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Discussion Starter #1
Hello,
Before purchasing a friends 1967 Convertible Mustang I noticed that the doors wouldn't 100% shut due to the windows not lining up. I've attached a picture but I'm afraid the frame is bending which is causing the windows to overlap. Any insight or tips would help. Thanks


753605
 

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Hard to say with only that pic, door hinge wear on pins also could cause this. Get a piece of cardboarg and lay down next to door and feel with your hand for rusted away inner rockers ect, A GOOD FLASHLIGHT WILL HELP YOU SEE THE UNDERSIDE OF THE CAR. wES
 

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Hard to say with only that pic, door hinge wear on pins also could cause this. Get a piece of cardboarg and lay down next to door and feel with your hand for rusted away inner rockers ect, A GOOD FLASHLIGHT WILL HELP YOU SEE THE UNDERSIDE OF THE CAR. wES
Its sitting on dirt which makes it hard to get under because the tires sunk into the ground a little and the engines dead but ill try my best to get under and look around
 

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There are 3 likely culprits. The worst is the rockers are so rusted away that the car is folding in half like a taco (in that case, get your money back from your "friend" and look for a car that is not that far gone. The next worse is the door hinges are shot or the hinge post is rotted away in which case the door is sagging. (reproduction hinges are available. If the hinge post is shot run away unless your welding skills are very good) Lastly, the glass is out of adjustment and the door and quarter glass needs to be re-positioned relative to each other and the top. Time consuming and tedious but not rocket science. Good luck
 

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Discussion Starter #5
There are 3 likely culprits. The worst is the rockers are so rusted away that the car is folding in half like a taco (in that case, get your money back from your "friend" and look for a car that is not that far gone. The next worse is the door hinges are shot or the hinge post is rotted away in which case the door is sagging. (reproduction hinges are available. If the hinge post is shot run away unless your welding skills are very good) Lastly, the glass is out of adjustment and the door and quarter glass needs to be re-positioned relative to each other and the top. Time consuming and tedious but not rocket science. Good luck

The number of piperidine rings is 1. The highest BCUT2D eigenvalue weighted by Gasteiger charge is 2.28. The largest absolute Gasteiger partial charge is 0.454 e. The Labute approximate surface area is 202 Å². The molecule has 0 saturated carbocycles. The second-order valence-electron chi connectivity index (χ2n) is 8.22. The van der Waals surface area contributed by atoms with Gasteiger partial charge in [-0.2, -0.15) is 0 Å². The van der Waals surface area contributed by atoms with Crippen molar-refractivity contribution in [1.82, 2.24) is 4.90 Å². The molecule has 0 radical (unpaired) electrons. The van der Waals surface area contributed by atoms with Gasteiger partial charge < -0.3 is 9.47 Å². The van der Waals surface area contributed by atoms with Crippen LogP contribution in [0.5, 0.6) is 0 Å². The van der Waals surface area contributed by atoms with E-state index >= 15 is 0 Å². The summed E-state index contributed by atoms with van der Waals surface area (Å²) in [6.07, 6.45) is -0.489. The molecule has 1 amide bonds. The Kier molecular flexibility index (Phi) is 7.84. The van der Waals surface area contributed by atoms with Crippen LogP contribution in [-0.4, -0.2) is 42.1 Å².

My guess is it wouldn't be just the quarter glass that needs to be re-positioned because in the pic, the door is about 1cm down and to the left. Do you have any suggestions on evaluating the hinge post to make sure thats not the case? Lastly, is it possible for the frame to fold in half even without the rockers being rusted?
 

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To your first question: Open the door and look for rust/rot damage where the hinges attach to the door post (aka the "A" pillar). Next, with the door open, lift the door with the exterior door handle. If the hinges are worn, it will be obvious.

To your second question: Keep in mind that the Mustang is a uni-body design. While there are front and rear sub frames, there is no frame in the traditional sense. In the absence of a rigid roof, which is a structural member, the remaining body is somewhat flexible and the reinforced rocker panels are designed to keep the lower body from flexing too much. When the rocker panels are rusted away, gravity can take over eventually causing a sag or worse.

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Looks like more of a door problem, adjust the door to line up with body, then check the glass. Dont let it sit in the dirt to long, It;s just bad for them.
 

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I would definitely check the undercarriage for rust, but according to the photographs, it looks like the door and quarter glass track runners need to be adjusted. I had the same issue with my 65 convertible. You have to pull the door panels, door jam metal plugs, and interior convertible quarter panels. It's also a good idea to inspect and grease the window regulators. If the car has a power top, I would also recommend inspecting the hydraulics and fluid level in the pump.
 
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